What the undisciplined, puffed-up mind does: It projects the past onto the future. It remembers and anticipates, regrets and fears, blames and expects. None of this has anything to do with right now.
The present moment has its detractors. They are bored, fidgety, anxious. They would prefer a different moment. Of course, there is no other moment. This is it. The whole enchilada is right now.
The human personality is an edifice to the past. It is the conditioned self, the sum total of all of our experiences and of our reactions to those experiences. It’s why some of us are left-handed, others of us stutter, and why Glen Campbell did what he did while drinking like a fish and being unable to read a note of music. We haul this accumulation around with us. We think it is who we are, but it isn’t. It’s just mental and psychological stuff, a moldering pile of bellicosities and beliefs, of preferences and aversions, of memories and habits, of suspicions, traditions and worry patterns. It is good, now and then, to drop this congealment. To draw a breath. To see a bird without naming it.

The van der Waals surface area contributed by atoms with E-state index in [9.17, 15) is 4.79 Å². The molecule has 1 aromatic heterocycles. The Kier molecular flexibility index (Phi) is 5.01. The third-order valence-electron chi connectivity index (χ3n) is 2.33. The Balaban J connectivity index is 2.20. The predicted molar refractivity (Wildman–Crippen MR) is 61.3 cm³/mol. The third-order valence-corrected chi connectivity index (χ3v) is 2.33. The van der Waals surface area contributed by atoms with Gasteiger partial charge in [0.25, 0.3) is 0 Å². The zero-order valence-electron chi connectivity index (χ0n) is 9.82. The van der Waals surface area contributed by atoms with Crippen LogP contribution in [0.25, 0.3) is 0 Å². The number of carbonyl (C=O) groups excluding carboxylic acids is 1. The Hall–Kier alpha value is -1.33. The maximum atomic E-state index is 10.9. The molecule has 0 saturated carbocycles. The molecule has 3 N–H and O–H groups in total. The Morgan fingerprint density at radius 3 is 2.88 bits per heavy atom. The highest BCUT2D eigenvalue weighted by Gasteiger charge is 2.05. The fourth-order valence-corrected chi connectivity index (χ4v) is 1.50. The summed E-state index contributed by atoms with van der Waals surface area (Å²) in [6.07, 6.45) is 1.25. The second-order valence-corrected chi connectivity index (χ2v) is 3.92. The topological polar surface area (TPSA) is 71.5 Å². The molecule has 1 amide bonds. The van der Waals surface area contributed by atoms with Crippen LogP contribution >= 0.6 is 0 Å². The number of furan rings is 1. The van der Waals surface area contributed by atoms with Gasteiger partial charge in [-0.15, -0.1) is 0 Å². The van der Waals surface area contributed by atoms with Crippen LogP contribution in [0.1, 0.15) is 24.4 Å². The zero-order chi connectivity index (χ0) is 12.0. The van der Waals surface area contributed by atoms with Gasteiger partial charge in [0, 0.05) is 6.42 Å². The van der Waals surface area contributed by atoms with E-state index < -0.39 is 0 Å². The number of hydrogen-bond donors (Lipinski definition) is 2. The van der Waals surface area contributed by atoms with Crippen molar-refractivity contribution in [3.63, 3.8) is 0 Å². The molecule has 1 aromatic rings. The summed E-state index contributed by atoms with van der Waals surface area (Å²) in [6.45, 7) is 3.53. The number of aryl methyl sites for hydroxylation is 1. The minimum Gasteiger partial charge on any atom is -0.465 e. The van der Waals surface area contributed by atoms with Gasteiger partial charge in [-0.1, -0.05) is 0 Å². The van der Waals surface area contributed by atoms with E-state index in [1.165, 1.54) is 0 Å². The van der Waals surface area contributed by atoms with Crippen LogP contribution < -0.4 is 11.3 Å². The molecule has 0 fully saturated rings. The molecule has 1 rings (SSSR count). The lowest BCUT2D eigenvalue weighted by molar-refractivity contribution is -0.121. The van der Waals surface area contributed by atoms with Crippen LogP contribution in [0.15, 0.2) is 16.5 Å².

Life is a near-entirety of ordinary moments. Can we inhabit an ordinary moment without pining for a less ordinary moment, filling it with content or using it as a means to a more stimulating moment?
“One thing have I desired of the Lord, that will I seek after; that I may dwell in the house of the Lord all the days of my life, to behold the beauty of the Lord, and to enquire in his temple.”
It’s not a building, the temple; it’s an ordinary moment.
Let us be resolute in our commitment to the present moment. And why, as a practical matter, should it be elsewhere? Life is not in the future, neither is it in the past.